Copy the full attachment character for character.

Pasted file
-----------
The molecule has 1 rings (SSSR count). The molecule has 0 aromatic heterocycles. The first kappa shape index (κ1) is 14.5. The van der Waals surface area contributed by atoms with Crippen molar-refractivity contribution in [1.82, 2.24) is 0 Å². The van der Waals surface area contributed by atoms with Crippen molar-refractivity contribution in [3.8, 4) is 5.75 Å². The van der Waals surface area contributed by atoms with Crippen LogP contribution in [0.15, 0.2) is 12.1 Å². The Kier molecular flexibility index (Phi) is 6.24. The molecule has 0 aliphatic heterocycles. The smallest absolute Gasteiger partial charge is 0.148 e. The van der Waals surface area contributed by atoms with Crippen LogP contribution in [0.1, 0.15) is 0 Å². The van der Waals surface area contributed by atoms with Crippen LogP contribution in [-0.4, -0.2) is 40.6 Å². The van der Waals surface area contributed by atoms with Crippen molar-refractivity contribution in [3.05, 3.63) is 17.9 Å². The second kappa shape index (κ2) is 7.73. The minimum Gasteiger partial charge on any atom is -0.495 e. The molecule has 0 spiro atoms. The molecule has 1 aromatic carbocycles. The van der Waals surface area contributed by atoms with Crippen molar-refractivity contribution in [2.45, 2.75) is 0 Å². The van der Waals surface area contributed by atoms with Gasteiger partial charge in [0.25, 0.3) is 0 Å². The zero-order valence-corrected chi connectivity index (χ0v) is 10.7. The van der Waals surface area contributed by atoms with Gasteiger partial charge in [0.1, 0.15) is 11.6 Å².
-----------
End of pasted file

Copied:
The molecule has 1 rings (SSSR count). The molecule has 0 aromatic heterocycles. The first kappa shape index (κ1) is 14.5. The van der Waals surface area contributed by atoms with Crippen molar-refractivity contribution in [1.82, 2.24) is 0 Å². The van der Waals surface area contributed by atoms with Crippen molar-refractivity contribution in [3.8, 4) is 5.75 Å². The van der Waals surface area contributed by atoms with Crippen LogP contribution in [0.15, 0.2) is 12.1 Å². The Kier molecular flexibility index (Phi) is 6.24. The molecule has 0 aliphatic heterocycles. The smallest absolute Gasteiger partial charge is 0.148 e. The van der Waals surface area contributed by atoms with Crippen LogP contribution in [0.1, 0.15) is 0 Å². The van der Waals surface area contributed by atoms with Crippen LogP contribution in [-0.4, -0.2) is 40.6 Å². The van der Waals surface area contributed by atoms with Crippen molar-refractivity contribution in [3.05, 3.63) is 17.9 Å². The second kappa shape index (κ2) is 7.73. The minimum Gasteiger partial charge on any atom is -0.495 e. The molecule has 0 spiro atoms. The molecule has 1 aromatic carbocycles. The van der Waals surface area contributed by atoms with Crippen molar-refractivity contribution in [2.45, 2.75) is 0 Å². The van der Waals surface area contributed by atoms with Gasteiger partial charge in [0.25, 0.3) is 0 Å². The zero-order valence-corrected chi connectivity index (χ0v) is 10.7. The van der Waals surface area contributed by atoms with Gasteiger partial charge in [0.1, 0.15) is 11.6 Å².